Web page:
Forty days after his birth, Mary and Joseph brought the infant Christ to the Temple in Jerusalem. According to Jewish custom, all first-born male children were to be taken to the Temple to be presented to God in a ceremony that involved the sacrifice of two doves or pigeons, visible here at the foot of the altar. The elderly seated figure is the high priest Simeon. The Gospel of Luke says that the Holy Ghost had told Simeon he would not die until he had seen the Messiah. Guercino portrays the moments preceding the story’s climax, as the aged Simeon is about to hold Christ and, in recognising him, fulfil his destiny.
This work was painted for Bartolomeo Fabri, one of Guercino’s early patrons, who lived in the artist’s native Cento. It was returned to Guercino in settlement of a debt, and he kept it by his bedside until he was eventually persuaded to sell it in 1660.
Mary and Joseph brought the infant Christ, forty days after his birth, to be presented in the Temple in Jerusalem. According to Jewish custom, all first-born male children were to be taken to the Temple to be presented to God in a ceremony that involved the sacrifice of two doves or pigeons, which can be seen here at the foot of the altar.
The elderly seated figure on the right is the high priest Simeon. The Gospel of Luke says the Holy Ghost had told Simeon that he would not die until he had seen the Messiah. With the aged priest about to receive the infant Christ in his arms, Guercino captures the moments preceding this story’s climax. In the seconds that follow, Simeon recognises Christ and realises that his destiny has been fulfilled. Embracing death, he utters, ‘Lord, now lettest thou thy servant depart in peace, according to thy word. For mine eyes have seen thy salvation’ (Luke 2: 29.)
Guercino painted this work in 1623, shortly after returning to his native Cento from a two-year stay in Rome. During his time there he had seen the work of Domenichino, whose influence is apparent in the clearly defined planes and recession of space in this picture, as well as in the evenly dispersed light and vibrant use of colour. Architecture features more prominently here than in Guercino’s pre-Roman works, which are often crowded with figures tightly cropped by the picture frame (such as, for example, in The Incredulity of Saint Thomas). Guercino has used the architecture to carefully construct the space, and has paid attention to the decorative elements, including the stone steps and sculpted bas-relief on the altar.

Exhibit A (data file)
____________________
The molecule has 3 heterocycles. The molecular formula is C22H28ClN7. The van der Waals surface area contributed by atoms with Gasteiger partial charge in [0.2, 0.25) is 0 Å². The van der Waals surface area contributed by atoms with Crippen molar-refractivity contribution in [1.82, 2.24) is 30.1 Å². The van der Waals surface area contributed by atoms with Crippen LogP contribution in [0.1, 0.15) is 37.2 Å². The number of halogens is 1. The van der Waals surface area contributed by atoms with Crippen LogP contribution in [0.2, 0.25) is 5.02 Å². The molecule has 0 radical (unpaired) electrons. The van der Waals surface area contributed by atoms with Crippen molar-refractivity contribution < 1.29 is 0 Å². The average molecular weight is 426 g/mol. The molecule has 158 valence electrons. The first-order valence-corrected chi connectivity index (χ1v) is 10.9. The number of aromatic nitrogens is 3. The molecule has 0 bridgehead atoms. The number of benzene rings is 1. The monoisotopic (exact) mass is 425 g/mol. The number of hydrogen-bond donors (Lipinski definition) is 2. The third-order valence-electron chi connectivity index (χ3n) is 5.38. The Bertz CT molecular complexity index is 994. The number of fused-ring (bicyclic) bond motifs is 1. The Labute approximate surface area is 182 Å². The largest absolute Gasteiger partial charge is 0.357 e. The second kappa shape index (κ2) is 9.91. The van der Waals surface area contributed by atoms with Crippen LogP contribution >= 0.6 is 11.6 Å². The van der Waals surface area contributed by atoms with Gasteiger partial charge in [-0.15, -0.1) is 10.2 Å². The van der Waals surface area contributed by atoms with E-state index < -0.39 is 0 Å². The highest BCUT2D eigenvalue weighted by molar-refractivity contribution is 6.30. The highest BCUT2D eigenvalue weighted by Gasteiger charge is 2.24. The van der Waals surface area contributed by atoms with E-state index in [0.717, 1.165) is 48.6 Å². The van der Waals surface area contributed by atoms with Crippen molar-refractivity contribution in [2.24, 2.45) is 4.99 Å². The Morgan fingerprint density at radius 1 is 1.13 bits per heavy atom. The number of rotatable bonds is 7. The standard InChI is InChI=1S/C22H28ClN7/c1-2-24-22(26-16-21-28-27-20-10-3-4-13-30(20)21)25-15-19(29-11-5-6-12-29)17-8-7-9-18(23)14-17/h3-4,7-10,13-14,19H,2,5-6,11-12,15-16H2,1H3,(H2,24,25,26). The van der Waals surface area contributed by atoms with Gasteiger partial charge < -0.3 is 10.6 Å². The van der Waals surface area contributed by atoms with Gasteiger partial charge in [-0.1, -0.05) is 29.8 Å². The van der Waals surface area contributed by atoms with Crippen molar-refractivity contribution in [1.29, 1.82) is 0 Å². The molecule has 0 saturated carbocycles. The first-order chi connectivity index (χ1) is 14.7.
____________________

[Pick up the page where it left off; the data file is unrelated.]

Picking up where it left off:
Despite some evolution, aspects of Guercino’s early style remain. The naturalistic, aged figure of Saint Joseph in the centre resembles Elijah from Guercino’s 1620 painting Elijah fed by Ravens. With his aged, weathered face, Joseph presents a contrast to the young Virgin and infant Christ. His slightly dishevelled appearance and simple clothing are set against the immaculately dressed high priest. Simeon’s embroidered cope is remarkably similar to that of Saint Gregory in Guercino’s Saint Gregory the Great with Saints Ignatius Loyola and Francis Xavier.
This painting is unusually large for a work on copper. Because copper was an expensive material, these pictures were typically smaller; like, for example, Guercino’s The Dead Christ Mourned by Two Angels. The artist makes the most of the copper’s smooth and luminous surface, painting with great delicacy (note the ducks in the basket of the candlestick on the altar) but also attaining monumentality in the figures. Guercino used an opaque orange ground for this work which is visible in parts of the image, particularly the architecture in the upper right section of the painting.
The picture was painted for Bartolomeo Fabri, one of Guercino’s early patrons who lived in the artist’s native Cento. (Fabri had also commissioned The Incredulity of Saint Thomas from Guercino two years earlier). The painting was later returned to the artist in settlement of a debt. According to his biographer, Carlo Cesare Malvasia, Guercino kept the painting by his bed and refused offers from numerous distinguished collectors looking to buy it, including Cardinal Antonio Barberini and Cardinal Prince Leopoldo de’ Medici. Guercino eventually sold it in 1660 to Raphael Dufresne, who offered a substantial sum and presented the artist with an inscribed copy of Leonardo da Vinci’s Trattato della pittura (Treatise on Painting).
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